Members of Columbus City Council hear proposal, sides on ticket tax

Credit: WBNS-TV

COLUMBUS, Ohio - Members of the Rules and Reference Committee with Columbus City Council heard arguments both for and against the proposed ticket tax on Thursday.

"We have convened this public hearing to review the proposal and, more importantly, to hear feedback from the community," Council President Shannon Hardin said at the start of the meeting.

The hearing was on the seven percent ticket tax, proposed by the Greater Columbus Arts Council, which would be applied to non-profit arts and cultural organizations, performing arts, movies and sporting events at Nationwide Arena, The Schottenstein Center and Ohio Stadium.

Advertisement - Story continues below

Tom Katzenmeyer with the Arts Council said it would give Columbus a much-needed financial shot in the arm.

"If we fail to stabilize our arts and cultural sector and arena, our city will suffer tangible losses," he said.

If passed, the tax would bring in more than $12 million a year in revenue and 70 percent of it would be given to arts and culture and about 30 percent, or roughly $4 million, would go to upkeep and upgrade Nationwide Arena to hopefully keep it around for the next 20 years.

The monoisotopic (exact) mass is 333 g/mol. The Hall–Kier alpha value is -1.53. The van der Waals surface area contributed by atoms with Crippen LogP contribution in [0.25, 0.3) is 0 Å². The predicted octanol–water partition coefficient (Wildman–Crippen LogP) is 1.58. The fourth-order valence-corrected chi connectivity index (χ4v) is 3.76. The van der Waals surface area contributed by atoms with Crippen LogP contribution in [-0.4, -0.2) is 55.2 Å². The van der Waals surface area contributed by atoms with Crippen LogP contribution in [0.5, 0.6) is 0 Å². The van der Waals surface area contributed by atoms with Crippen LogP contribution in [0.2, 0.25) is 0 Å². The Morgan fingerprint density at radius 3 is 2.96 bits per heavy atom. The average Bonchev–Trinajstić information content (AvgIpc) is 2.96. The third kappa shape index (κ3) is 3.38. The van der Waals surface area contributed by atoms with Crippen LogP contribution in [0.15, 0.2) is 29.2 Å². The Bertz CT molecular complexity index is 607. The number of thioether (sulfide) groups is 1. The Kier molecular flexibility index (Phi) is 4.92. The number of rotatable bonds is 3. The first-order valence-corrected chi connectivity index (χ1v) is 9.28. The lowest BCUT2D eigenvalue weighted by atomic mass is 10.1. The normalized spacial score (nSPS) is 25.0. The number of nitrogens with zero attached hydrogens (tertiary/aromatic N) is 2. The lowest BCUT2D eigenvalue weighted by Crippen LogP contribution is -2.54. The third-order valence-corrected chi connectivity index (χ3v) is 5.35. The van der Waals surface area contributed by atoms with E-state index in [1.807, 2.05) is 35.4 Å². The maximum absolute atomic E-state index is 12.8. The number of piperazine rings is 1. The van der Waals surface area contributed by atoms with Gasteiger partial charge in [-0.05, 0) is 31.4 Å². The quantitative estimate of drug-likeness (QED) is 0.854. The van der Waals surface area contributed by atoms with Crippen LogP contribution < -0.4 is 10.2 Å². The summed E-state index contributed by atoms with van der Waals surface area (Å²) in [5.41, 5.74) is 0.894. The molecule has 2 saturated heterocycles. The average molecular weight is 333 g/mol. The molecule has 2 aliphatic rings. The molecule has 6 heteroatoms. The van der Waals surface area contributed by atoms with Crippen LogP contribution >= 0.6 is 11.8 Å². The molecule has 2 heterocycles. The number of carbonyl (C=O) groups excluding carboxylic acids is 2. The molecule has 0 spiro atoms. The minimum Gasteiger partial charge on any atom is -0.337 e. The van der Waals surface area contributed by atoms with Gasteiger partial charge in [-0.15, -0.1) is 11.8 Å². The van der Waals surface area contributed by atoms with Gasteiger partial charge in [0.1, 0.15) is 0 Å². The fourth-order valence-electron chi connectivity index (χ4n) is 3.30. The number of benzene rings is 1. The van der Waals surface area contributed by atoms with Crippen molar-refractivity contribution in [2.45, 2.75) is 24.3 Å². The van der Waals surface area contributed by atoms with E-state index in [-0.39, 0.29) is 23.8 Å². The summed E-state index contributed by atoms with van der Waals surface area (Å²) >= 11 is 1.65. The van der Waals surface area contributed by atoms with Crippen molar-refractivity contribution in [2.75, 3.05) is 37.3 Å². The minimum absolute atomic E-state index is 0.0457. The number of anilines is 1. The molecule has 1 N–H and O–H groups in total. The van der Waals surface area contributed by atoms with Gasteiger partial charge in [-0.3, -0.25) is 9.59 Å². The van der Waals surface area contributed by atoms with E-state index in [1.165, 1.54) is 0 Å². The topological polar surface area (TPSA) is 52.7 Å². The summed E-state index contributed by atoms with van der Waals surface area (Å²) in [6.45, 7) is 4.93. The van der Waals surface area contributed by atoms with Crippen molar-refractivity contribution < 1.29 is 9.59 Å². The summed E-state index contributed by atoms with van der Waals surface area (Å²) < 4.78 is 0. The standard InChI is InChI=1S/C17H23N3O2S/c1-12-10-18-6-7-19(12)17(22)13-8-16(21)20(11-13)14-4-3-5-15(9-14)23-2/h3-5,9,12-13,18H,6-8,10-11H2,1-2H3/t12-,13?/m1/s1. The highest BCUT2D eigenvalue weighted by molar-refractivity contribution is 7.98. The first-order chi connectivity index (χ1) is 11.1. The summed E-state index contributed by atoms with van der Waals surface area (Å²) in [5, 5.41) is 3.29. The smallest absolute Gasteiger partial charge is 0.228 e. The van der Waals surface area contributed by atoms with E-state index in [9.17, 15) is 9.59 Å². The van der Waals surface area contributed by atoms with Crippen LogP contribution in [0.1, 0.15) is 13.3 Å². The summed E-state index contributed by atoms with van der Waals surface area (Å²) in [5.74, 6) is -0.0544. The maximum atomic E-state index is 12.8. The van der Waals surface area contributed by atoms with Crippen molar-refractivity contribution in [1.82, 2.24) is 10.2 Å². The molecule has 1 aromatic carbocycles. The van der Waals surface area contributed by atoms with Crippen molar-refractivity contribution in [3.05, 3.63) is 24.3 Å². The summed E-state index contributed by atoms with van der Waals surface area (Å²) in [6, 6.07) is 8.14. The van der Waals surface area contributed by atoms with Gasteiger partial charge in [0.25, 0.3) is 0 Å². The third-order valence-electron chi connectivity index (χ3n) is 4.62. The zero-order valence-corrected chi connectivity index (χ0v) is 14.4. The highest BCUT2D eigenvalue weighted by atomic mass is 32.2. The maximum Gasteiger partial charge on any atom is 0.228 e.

Most of the speakers from the public were in favor of the tax.

The arts council provided a list of more than 50 organizations and individuals that support the proposal. Some though were not in agreement.

"So, here they are again begging for operating costs while using the arts as a way to gain favor," one man said at the podium. "It's really nothing more than a sleazy tactic that anyone with a lick of political perception can see right through."

One man called the proposal "unjust, financially harmful, unneeded and wrong for every ticket purchaser for every family and for every event in our community."

Only about half of the list of speakers were heard before President Hardin ended the meeting at 7 p.m.

Hardin said the committee will draft a revised proposal in a couple of months. At that time, he says, another public hearing will be scheduled.